Kaufman's colleague on the board, NY listener representative Steve Brown, was also considering going down the whistle-blowing path after his requests for a list of Pacifica's accounts payables for the last two audited years were flouted, with both Pacifica's CFO and auditor declaring that such lists (which would itemize the amounts listed as $2.7 million at 9-30-2012 and $4 million at 9-30-2013) would not be made available. Brown's full public statement can be found here.
In it, he states "I ask you, Margy, what is the director of a California public corporation to do if -- after receiving numerous credible allegations of significant financial error (or significant financial misbehavior) in the management of the foundation’s funds – he is refused the documentation that will enable him to investigate those allegations in accord with his fiduciary responsibility? Indeed, when the very persons who refuse to provide this information are the same auditors, chair of the board, interim executive director, and chief financial officer who are supposed to make this information public, but instead, astonishingly, seem to be colluding in hiding it from the public?
Financial statements released to the board's national finance committee, which purported to provide information about current accounts payable, disclosed only $1.1 million in total debts, despite reports of $4.017 million in payables and $1.184 million in additional accrued liabilities at 9-30-3013. The national office divison, which the auditor claimed was $3.2 million dollars in debt 18 months ago, disclosed only $648,000 in debts. Public matters like the network's September 2014 assumption of a $165,000 loan from real estate magnate Aris Anagnos and multiple 2014 lootings of restricted funds which must be paid back, were omitted from the reports.
Former Board VP Bill Crosier, now volunteering as Texas station KPFT's local treasurer, was hushed up at Tuesday's finance committee meeting which adjourned rather than allowing Crosier to continue questioning Pacifica's CFO. At the meeting, the CFO disclosed Pacifica had still not filed 2013 financial data with the Corporation for Public Broadcasting, 11 days after the deadline for submission of 2014 financial data, and more than 10 months after the extended 2013 deadline expired. The missing audits have already cost the foundation $2.2 million dollars in public media funding and triggered a state investigation. 2014 audited financial statements are due to the Attorney General Registry of Charitable Trusts in 60 days.
In other news, Pacifica's long-delayed delegate elections finally received a tentative schedule. Unfortunately, the proposed schedule, which opens candidate nominations on June 15th, does not comport with California law by extending the gap between the date of record and the mailing of ballots beyond the 60-day legal limit. The entire board of directors will have outlasted their 3 year delegate terms by December. Half the board including self-appointed chair/IED Wilkinson have already overstayed their three year terms by more than a year. They are not permitted to extend their own terms without a vote of the members.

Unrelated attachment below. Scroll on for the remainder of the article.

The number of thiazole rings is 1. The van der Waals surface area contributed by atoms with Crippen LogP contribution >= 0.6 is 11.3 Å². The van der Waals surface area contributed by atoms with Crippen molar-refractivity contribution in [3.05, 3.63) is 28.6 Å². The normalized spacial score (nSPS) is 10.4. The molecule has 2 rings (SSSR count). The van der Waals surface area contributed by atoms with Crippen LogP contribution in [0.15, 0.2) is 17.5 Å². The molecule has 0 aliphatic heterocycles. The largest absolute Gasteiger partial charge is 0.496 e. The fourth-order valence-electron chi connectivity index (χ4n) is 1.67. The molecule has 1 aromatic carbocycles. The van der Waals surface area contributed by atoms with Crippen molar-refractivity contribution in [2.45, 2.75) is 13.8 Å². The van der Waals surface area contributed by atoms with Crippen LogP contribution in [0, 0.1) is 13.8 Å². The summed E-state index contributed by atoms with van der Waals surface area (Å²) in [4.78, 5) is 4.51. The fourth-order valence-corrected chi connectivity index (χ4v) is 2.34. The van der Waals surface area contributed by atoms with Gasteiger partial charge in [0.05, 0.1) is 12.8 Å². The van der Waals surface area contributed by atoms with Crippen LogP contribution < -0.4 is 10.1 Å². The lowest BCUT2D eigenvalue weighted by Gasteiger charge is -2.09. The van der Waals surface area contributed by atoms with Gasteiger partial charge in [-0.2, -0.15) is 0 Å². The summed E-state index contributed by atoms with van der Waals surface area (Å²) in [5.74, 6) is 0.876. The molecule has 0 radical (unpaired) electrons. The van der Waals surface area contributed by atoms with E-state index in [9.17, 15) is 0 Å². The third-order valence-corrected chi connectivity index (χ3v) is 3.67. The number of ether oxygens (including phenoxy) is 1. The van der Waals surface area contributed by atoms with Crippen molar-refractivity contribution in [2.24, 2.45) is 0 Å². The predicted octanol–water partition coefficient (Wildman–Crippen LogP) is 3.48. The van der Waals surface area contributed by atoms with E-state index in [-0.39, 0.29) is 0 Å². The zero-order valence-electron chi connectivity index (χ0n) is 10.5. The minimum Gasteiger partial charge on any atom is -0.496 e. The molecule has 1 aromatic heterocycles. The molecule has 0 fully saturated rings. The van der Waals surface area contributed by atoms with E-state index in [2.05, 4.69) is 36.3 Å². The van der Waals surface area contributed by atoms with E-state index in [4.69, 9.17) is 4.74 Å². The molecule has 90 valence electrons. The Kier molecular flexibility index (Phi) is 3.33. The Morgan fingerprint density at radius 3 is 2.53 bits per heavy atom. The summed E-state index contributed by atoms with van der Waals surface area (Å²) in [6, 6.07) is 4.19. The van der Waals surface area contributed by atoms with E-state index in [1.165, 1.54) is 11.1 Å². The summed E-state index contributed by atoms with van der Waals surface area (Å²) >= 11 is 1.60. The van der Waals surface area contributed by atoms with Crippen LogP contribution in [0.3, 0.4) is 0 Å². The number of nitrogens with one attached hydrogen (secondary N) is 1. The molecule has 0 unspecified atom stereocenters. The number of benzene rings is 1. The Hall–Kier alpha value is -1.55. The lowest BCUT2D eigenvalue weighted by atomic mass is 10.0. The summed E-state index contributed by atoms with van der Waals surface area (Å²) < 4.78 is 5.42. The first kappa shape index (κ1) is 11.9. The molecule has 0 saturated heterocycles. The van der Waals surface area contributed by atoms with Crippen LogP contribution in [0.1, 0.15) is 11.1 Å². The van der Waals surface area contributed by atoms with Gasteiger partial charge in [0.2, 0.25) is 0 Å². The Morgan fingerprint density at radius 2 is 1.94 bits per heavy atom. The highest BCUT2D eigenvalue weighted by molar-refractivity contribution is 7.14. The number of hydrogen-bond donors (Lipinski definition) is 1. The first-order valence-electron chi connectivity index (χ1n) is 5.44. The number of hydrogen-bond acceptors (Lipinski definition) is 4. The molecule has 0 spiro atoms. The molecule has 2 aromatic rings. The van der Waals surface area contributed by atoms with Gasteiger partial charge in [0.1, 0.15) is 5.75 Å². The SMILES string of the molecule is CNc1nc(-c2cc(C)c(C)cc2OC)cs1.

New ED John Proffitt begins work on May 11th. He's going to have his hands full. Proffitt's first major decision will be the appointment of a permanent general manager for troubled Los Angeles station KPFK, which has been in severe financial stress in 2015. He is expected to begin reviewing resumes and interviewing candidates for the KPFK general manager position directly on his arrival in Berkeley next week.
KPFK has been spending a substantial amount of money on promotion, putting bus ads and billboard around the Los Angeles metropolitan area, and has not yet been able to recoup the investment with dwindling fund drive returns. The station also engaged in an exensive experiment with the use of corporate call centers charging .90 cents a minute to process pledge calls during the fund drives instead of free station volunteers.
At New York's WBAI, old managers are reappearing as new programmers with fired PD Bernard White, whose racial discrimination case was thrown out of court after costing Pacifica $125,000, and resigned GM Don Rojas, who diverted WBAI-owned computers and equipment to his father's business in Teaneck, NJ claiming WBAI had donated the equipment to his own former for-profit organization, returned to the airwaves. The NYC station built a non-soundproofed broadcast studio in Brooklyn which just began operating after being evicted from its on-air studio at City College. The station still does not have a lease at the Brooklyn space and has been unable to extricate itself from a catastrophic tower lease at the Empire State Building where it is "accruing" $37K in unpaid rent every single month. The station remains $165,000 in debt to a board member's employer. This apppears to be the board majority's enactment of "organizational Darwinism", attorney Dan Siegel's expression for letting some stations in the network suffer in order to endow others with the proceeds from their sale or swap following financial crisis, a kind of disaster capitalism for radio.
In Berkeley, a crowdsourcing effort on the Indiegogo platform flopped, collecting 11% of the goal. The campaign, which gave no gifts to donors, focused on KPFA's needs for "paint, rugs and chairs" as well as elevator repairs and mold cleanup. The station, which recently benefited from deathbed bequests, would be showing a 2015 operating deficit without the gifts. KPFA lowered listener support goals for the April/May period by almost $200K, so it will rely on one-time gifts to meet ongoing operating expenses this spring. The station's next fund drive begins in three days.
Pacifica in Exile readers may write to the board at email@example.com.